Attribution of recent climate change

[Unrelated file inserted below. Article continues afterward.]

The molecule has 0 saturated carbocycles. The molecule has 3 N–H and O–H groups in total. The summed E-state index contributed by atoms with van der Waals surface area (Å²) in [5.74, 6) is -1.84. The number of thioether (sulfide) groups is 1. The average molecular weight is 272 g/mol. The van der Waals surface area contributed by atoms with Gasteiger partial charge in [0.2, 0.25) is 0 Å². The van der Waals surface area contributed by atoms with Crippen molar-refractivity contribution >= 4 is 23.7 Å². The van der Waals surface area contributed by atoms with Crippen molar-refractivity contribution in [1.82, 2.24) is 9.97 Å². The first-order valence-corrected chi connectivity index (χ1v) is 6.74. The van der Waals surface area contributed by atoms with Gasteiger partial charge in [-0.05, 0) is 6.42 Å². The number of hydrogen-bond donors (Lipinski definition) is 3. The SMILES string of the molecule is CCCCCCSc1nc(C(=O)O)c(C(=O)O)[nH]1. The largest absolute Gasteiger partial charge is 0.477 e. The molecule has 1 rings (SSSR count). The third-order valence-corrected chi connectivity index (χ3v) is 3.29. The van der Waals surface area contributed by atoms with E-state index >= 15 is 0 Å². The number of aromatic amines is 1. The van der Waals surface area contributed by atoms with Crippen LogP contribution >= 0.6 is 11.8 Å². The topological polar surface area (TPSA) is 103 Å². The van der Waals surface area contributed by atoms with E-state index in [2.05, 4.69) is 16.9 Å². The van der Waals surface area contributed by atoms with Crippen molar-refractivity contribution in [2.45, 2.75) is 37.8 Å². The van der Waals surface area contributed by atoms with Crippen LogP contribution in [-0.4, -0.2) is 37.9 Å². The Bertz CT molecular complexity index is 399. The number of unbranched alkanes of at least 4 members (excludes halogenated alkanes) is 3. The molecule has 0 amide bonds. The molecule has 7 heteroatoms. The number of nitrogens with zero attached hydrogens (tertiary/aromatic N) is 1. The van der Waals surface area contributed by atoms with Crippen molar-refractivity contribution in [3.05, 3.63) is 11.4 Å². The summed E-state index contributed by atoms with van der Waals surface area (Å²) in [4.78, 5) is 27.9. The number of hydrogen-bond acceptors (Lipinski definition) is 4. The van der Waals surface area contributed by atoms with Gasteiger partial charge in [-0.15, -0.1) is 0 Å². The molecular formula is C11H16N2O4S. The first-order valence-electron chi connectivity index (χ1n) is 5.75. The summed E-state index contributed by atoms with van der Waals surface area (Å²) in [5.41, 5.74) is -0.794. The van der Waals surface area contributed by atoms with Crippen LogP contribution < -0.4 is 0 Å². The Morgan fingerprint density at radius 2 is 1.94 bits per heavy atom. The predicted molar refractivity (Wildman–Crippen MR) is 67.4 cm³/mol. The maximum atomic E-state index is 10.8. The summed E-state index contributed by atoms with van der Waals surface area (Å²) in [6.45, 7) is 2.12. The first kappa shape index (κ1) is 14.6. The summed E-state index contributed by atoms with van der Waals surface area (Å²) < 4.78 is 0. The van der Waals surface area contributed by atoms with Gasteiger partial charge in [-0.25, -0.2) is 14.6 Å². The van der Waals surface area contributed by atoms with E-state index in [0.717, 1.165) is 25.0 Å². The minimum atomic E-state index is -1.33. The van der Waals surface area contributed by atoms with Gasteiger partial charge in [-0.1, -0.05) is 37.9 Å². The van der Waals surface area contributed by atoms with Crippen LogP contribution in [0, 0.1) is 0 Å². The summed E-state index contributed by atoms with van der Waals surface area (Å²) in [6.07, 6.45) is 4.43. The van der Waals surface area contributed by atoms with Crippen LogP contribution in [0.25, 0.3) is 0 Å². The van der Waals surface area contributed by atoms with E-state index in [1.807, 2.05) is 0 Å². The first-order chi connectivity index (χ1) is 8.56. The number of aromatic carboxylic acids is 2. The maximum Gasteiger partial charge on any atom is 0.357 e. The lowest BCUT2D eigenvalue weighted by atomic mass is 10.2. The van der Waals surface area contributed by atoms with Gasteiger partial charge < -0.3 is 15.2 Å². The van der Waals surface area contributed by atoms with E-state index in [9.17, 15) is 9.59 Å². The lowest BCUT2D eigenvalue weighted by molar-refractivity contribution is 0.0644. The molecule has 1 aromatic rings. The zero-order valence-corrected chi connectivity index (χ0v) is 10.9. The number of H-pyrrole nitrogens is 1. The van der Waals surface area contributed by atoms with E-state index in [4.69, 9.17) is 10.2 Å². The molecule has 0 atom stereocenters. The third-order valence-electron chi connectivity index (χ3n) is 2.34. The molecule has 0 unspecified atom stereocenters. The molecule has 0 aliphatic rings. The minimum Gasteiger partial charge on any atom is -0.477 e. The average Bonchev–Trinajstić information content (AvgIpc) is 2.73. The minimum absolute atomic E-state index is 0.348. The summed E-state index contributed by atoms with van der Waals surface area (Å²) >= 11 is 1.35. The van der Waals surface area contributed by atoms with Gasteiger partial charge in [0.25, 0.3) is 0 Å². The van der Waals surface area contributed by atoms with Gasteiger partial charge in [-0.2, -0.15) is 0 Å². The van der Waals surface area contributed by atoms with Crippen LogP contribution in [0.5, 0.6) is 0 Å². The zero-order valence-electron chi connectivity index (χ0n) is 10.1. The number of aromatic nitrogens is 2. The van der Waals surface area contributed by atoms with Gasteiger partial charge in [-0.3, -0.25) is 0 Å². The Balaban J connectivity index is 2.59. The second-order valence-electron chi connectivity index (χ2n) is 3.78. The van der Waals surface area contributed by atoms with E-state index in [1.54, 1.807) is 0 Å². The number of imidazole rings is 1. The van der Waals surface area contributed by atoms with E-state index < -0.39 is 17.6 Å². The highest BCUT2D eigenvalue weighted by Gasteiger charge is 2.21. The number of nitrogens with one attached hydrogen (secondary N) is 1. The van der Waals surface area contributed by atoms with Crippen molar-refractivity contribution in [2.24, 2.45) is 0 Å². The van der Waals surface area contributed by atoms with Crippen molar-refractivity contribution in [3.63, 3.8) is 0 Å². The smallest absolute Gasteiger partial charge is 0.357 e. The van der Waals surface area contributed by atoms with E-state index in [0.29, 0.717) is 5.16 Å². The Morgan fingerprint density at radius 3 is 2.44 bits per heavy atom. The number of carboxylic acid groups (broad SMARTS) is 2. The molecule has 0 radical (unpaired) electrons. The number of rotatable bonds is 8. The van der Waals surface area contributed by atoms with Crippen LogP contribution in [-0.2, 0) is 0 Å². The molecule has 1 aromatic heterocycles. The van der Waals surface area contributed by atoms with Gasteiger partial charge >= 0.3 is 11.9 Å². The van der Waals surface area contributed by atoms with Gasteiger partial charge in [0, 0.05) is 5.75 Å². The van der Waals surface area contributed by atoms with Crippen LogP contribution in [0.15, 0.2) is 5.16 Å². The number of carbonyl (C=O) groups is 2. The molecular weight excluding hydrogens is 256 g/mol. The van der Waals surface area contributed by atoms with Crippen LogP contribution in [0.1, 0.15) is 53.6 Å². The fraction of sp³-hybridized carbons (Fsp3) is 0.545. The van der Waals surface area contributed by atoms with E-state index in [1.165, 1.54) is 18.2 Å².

Attribution of recent climate change is the effort to scientifically ascertain mechanisms responsible for recent changes observed in the Earth's climate, commonly known as 'global warming'. The effort has focused on changes observed during the period of instrumental temperature record, when records are most reliable; particularly in the last 50 years, when human activity has grown fastest and observations of the troposphere have become available. The dominant mechanisms (to which recent climate change has been attributed) are anthropogenic, i.e., the result of human activity. They are: increasing atmospheric concentrations of greenhouse gases global changes to land surface, such as deforestation increasing atmospheric concentrations of aerosols.There are also natural mechanisms for variation including climate oscillations, changes in solar activity, and volcanic activity.According to the Intergovernmental Panel on Climate Change (IPCC), it is ""extremely likely"" that human influence was the dominant cause of global warming between 1951 and 2010. The IPCC defines ""extremely likely"" as indicating a probability of 95 to 100%, based on an expert assessment of all the available evidence.Multiple lines of evidence support attribution of recent climate change to human activities: A basic physical understanding of the climate system: greenhouse gas concentrations have increased and their warming properties are well-established. Historical estimates of past climate changes suggest that the recent changes in global surface temperature are unusual. Computer-based climate models are unable to replicate the observed warming unless human greenhouse gas emissions are included. Natural forces alone (such as solar and volcanic activity) cannot explain the observed warming.The IPCC's attribution of recent global warming to human activities is a view shared by most scientists, and is also supported by 196 other scientific organizations worldwide (see also: scientific opinion on climate change).